It can get very frustrating for any driver to expect certain acceleration from their car only to find that the car seems to be hesitant while speeding up. This hesitation could be potentially dangerous in situations like entering and exiting the highway from an off-ramp, where acceleration may be required to merge with traffic. A car that struggles or hesitates to accelerate may be unpredictable and moments of hesitation may be coupled with equally dangerous times of surging or unexpected acceleration. When a car is hesitating during acceleration, it should be checked by a mechanic.
How the acceleration system works:
A car with a combustion (gas or diesel) engine need an exact mixture of fuel and air to run efficiently. If this mixture gets thrown off in any way, it may lead an engine running too lean (not enough air), or too rich (not enough fuel). An engine that is hesitating to accelerate is most likely having a fuel/air mixture that is too lean. Engine’s that are running inefficiently will start to show signs like hesitation which will only become worse over time. If you observe some symptoms like hesitation, you should have your car inspected immediately.
Common reasons why this happens:
- Mass Airflow Sensor:The mass airflow sensor measures how much air is entering the engine and sends this information to the car’s computer so that the right amount of fuel can be delivered from the fuel injectors. When a mass airflow sensor starts to fail, it will typically produce an error code or “Check Engine light.” This warning may be followed by hesitation while accelerating, or while driving up a hill. A car with a failing mass airflow sensor may also stall soon after starting.
- Fuel Pump:The fuel pump in most modern cars sits inside the fuel tank and pumps fuel up to the engine. If a fuel pump cannot offer the correct pressure, fuel may have difficulty making it to the engine. A car that hesitates while accelerating or while driving up a hill may be because of a weak fuel pump.
- Throttle position sensor:A throttle position sensor signals the vehicle’s computer how far the throttle is open and how hard the accelerator is being depressed. The computer is then able to adjust the fuel/air mixture going to the engine so that is stays at an appropriate level. If the throttle position sensor is not functioning properly, it may be sending incorrect information to the car’s computer. The computer may then not offer the engine with the correct amount of air while accelerating, creating a hesitation sensation.
- Dirty/failing fuel injectors:Fuel injectors spray fuel in a fine mist into the cylinder where it is mixed with air and ignited by a spark plug. Fuel injectors may get dirty over time and not be able to offer as much fuel to the cylinder as is required. Dirty fuel injectors may make the engine to run lean which will in turn, cause hesitation when accelerating.
How it is done:
A mechanic will first plug into your car’s computer using a code reader/scanner to better identify what the exact issue is. In addition to reading trouble codes, he or she should also be able to take readings of oxygen/fuel intake to make sure those numbers are where they should be. Once the mechanic gets this vital information they can begin to fix any potential problem.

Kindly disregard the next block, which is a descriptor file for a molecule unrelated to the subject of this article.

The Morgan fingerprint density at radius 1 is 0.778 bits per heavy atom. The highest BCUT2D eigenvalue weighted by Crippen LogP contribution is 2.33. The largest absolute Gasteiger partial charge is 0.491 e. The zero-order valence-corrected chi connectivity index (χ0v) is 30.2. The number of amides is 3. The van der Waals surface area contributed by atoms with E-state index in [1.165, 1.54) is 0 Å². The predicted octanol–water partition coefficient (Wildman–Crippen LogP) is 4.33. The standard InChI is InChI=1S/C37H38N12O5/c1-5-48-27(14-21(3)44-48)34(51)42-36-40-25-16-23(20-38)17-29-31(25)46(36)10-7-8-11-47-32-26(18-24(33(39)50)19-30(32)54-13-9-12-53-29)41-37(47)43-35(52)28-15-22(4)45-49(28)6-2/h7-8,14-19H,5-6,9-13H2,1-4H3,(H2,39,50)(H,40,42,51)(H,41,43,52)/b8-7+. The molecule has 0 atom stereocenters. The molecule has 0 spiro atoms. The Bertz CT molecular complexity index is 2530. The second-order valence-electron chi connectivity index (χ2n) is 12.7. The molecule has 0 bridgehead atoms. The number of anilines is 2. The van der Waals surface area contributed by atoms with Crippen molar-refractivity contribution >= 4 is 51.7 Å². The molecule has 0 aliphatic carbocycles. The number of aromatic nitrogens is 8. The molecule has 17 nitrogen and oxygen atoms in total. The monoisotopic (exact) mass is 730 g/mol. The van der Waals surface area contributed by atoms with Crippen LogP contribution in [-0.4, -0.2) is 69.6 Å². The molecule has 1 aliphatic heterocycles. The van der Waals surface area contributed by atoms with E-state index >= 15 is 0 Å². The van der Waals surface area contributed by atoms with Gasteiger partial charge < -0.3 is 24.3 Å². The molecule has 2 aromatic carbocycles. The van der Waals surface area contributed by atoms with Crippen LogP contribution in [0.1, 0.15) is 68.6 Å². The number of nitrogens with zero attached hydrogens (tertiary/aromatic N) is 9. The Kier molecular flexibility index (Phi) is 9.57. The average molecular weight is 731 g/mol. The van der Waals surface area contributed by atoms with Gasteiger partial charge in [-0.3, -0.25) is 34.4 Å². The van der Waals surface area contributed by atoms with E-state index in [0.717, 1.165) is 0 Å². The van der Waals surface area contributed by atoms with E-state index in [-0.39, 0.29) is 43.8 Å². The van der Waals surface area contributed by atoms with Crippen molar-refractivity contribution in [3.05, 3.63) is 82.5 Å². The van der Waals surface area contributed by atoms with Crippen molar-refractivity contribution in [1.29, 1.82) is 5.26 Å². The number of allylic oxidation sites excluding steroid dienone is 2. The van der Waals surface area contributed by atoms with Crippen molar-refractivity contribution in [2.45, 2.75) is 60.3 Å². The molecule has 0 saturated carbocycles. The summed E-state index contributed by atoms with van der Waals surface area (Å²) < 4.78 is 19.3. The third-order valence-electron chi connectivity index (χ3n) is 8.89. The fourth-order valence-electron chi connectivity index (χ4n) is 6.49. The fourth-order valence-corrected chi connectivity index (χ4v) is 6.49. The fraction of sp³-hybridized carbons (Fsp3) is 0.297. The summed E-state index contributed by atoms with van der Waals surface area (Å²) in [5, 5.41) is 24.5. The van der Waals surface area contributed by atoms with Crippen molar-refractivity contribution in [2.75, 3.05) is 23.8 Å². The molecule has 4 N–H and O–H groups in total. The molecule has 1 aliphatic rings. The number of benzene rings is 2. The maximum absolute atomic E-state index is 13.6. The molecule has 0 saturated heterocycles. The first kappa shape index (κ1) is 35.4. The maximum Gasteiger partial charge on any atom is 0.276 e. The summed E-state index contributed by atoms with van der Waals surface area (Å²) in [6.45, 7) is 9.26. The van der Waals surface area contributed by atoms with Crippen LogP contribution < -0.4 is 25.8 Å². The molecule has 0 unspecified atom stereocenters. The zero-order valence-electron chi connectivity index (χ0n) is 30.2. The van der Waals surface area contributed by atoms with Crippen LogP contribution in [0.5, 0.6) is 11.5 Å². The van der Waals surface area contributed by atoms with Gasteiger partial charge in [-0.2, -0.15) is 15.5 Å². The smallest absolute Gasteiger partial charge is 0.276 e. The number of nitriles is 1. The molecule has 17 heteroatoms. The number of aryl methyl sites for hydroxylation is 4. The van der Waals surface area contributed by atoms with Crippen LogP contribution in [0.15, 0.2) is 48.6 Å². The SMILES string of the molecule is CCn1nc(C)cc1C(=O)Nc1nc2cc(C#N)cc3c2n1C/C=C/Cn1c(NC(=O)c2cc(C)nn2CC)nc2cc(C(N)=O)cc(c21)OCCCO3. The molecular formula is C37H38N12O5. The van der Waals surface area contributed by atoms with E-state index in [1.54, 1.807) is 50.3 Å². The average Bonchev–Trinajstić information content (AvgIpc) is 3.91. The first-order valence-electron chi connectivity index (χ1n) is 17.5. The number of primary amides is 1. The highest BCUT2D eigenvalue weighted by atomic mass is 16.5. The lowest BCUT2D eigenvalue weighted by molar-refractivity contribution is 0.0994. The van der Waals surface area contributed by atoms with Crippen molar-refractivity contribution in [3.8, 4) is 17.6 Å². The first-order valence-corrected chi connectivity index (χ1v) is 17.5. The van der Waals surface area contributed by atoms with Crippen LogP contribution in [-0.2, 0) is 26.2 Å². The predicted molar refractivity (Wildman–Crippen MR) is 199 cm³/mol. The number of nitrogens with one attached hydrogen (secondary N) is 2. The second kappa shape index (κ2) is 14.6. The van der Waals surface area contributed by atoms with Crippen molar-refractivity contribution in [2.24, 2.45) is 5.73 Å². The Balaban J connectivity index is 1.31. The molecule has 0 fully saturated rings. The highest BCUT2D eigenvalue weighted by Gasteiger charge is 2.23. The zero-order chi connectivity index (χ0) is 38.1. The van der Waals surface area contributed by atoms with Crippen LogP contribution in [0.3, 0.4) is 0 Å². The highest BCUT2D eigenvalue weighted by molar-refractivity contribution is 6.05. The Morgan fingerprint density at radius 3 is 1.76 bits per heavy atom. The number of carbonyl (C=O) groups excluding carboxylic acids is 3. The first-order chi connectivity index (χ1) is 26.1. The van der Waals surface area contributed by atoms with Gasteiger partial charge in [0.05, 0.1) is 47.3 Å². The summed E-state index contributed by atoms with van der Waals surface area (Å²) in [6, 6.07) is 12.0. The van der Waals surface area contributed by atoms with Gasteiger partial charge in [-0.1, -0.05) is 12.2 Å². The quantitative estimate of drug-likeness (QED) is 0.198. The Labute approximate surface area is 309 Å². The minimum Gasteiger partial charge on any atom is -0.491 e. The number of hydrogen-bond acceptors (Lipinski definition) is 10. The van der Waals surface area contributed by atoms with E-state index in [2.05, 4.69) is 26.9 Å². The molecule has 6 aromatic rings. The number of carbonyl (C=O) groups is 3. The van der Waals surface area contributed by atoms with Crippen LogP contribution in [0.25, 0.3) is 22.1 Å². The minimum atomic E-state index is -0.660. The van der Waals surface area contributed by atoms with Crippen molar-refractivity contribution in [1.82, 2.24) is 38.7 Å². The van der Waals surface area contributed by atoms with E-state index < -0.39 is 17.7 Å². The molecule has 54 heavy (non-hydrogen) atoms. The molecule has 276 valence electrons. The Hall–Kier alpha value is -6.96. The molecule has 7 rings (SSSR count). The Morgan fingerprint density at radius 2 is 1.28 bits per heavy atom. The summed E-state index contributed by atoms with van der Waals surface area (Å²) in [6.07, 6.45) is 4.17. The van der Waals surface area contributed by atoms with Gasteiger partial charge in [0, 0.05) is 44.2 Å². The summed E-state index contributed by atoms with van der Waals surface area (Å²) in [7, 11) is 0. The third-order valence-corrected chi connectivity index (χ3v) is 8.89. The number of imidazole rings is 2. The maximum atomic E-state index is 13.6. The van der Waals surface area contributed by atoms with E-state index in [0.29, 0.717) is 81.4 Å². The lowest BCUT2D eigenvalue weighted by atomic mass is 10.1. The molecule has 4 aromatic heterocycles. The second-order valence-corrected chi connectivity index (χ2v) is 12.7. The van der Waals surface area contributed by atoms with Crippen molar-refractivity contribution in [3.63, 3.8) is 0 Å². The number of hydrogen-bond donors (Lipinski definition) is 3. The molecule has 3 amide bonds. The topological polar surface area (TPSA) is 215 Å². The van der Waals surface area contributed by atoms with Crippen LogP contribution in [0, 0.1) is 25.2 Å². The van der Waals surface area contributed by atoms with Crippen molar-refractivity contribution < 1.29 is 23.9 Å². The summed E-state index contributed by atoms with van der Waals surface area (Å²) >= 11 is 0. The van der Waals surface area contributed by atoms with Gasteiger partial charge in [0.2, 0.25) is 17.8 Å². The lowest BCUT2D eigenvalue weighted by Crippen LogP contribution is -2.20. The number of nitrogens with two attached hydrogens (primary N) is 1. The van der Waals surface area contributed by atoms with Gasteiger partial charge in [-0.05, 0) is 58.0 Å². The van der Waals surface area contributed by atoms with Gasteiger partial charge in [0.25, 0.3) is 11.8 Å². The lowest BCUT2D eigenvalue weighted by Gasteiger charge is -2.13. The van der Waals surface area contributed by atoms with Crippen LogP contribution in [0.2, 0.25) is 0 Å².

If the mechanic thinks that the mass airflow sensor has gone south or is failing, he or she will first examine the sensor for any superficial damage. The mechanic will also make sure that the sensor is wired correctly and that no damage has been done to the wire harness. The mechanic should then take out the mass airflow sensor and change it with a new one if necessary.
If the mechanic feels the problem is the fuel pump, he or she will remove the fuel tank if necessary to check the pump. If the pump has indeed failed, the mechanic will change it. If the fuel tank itself is beginning to show signs of age, it may be convenient to replace the pump and tank at the same time.
If the mechanic feels the throttle position sensor, he or she will test the throttle position sensor and it’s wiring to see if it is working properly. If it is not, the mechanic will take out the throttle positioning sensor and the wiring and replace them. In between removing the old sensor and changing the new one, the mechanic should take the opportunity to clean the throttle body. The mechanic will then make sure the new throttle positioning sensor is functioning properly and transmitting the correct information to the car’s computer.
If the mechanic is convinced the problem is dirty or failing fuel injectors, he or she will inspect the injectors to inspect for any signs of damage or leakage. The mechanic should also take this opportunity to change the fuel filter if it is not a part of the fuel pump. They will then change the injectors and test them to make sure they are working properly.
In all cases, the mechanic will start the car to make sure that all of the new components are operating properly. In the event that a problem has caused a warning light to come on, the mechanic will be able to clear the trouble code associated with the light using a reader/scanner.
How important is vehicle acceleration hesitation repairs?
Sluggish acceleration can get annoying for drivers who think more power form their vehicle, but it can also be dangerous in certain situations. The unpredictable nature of an engine that hesitates can increase the possibility of a potential accident especially when trying to merge in and out of heavy traffic. If you see that your car seems to be under powered, especially when accelerating, you should not drive it if possible until it can be checked by a mechanic.
SEE ALSO:AUTOMATIC TRANSMISSION HESITATION